Drama on Olympic scale

Updated: 2014-12-01 14:57

By Raymond Zhou(China Daily USA)

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Drama on Olympic scale

A program at the 6th Theatre Olympics, Folding by Shen Wei Dance Arts, a piece inspired by Tao Te Ching, astonishes by its ultramodern treatment of age-old themes. Photos Provided to China Daily

Beijing turns into a stage as a world-class theater festival unfolds to enchant audiences, reports Raymond Zhou.

Theater lovers are rushing from one venue to another as the 6th Theatre Olympics shifts into high gear in Beijing. While thunderous applause is filling the houses, people are emerging scratching their heads and raising sharp questions in conversations after the shows. A festive mood permeates the Chinese capital, a metropolis so mammoth as to threaten to drown out any such activities.

The festival started earlier this month with a revival of a Peking Opera production titled You and Me. If this sounds vaguely familiar, it was also the title of the theme song for the 2008 Beijing Olympics. Another similarity is the director, the renowned filmmaker Zhang Yimou, a reminder of that other event with the word "Olympics" in it. The opening show may not be a typical theater piece in your imagination, but the festival calendar has such an eclectic mix of programs that it includes operas, musicals, dance dramas - almost everything except a rock concert.

The theme "Dream" does not appear to tie up neatly the 47 productions in the lineup, which is as sprawling as the city itself and its venues. Most of the Chinese pieces are revivals, including Meng Jinghui's Amber at the Poly Theater. Two more of Meng's plays, also revivals, follow in its footsteps, yet are not found on the festival menu. Overall, the Chinese selections are so varied they seem a bit haphazard and spoken plays occupy only a minority position.

The first production to take the audience by storm is Folding by Shen Wei Dance Arts, a piece inspired by Tao Te Ching, a classic treatise on Chinese philosophy. Shen, a Chinese choreographer who made his name and now resides in New York, has been astonishing his home country with ultramodern treatments of age-old themes every time he brings back his work.

About half of the festival lineup is imported productions and Shakespeare jumps out as a main attraction. Three Hamlet productions, from Lithuania, Georgia and the United Kingdom, a King Lear from Japan, a Macbeth and an As You Like It from Georgia, plus A Midnight Summer's Dream from the Bard's own Globe Theatre, combine to form a mini-festival of its own. But then, if there is one language shared by theater professionals the world over, it must be Shakespeare's immortal lines and tales.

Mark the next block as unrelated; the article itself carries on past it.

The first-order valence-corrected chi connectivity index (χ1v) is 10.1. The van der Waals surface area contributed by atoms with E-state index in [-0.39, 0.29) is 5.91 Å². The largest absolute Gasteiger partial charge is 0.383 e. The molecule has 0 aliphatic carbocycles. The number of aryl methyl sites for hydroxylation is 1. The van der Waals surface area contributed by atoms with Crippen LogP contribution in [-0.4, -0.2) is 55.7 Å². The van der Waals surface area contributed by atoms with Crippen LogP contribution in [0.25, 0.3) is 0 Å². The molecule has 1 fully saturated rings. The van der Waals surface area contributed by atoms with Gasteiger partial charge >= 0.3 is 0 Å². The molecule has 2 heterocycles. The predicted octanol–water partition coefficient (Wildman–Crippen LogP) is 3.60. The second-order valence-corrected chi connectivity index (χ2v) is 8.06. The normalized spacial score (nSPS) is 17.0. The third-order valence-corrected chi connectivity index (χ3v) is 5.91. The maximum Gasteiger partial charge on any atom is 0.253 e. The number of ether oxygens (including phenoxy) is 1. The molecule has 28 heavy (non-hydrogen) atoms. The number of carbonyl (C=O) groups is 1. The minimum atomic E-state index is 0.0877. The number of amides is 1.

However, it is not the stories per se, but rather, the presentation of them - albeit in different languages - that fascinates Chinese theatergoers. The spoken play, when performed to a foreign audience who do not understand the language, cannot rely on the power of the word alone. It needs help from stage designs and directorial flourishes, which are in abundance at this festival.

The Hamlet from Lithuania's OKT Theatre places the tragedy in a David Lynch-like world, with nine dressing tables and mirrors that accentuate the pale faces of the actors. "It is a gothic hell stinking with death and decay," writes Tian Huiqun, a professor of Beijing Normal University. "The audience were thrown into the thick of the plot by the mirrors and, figuratively, in that hell."

Tadashi Suzuki's Tale of Lear incorporates actors from Japan, China and South Korea and has them speak their own languages, but all in a Kabuki or Noh style. The two elder daughters emerge as powerful players in this almost operatic version of betrayal, but Cordelia, the youngest daughter, and the thunderstorm scene, a centerpiece in most productions, seem to diminish in impact.

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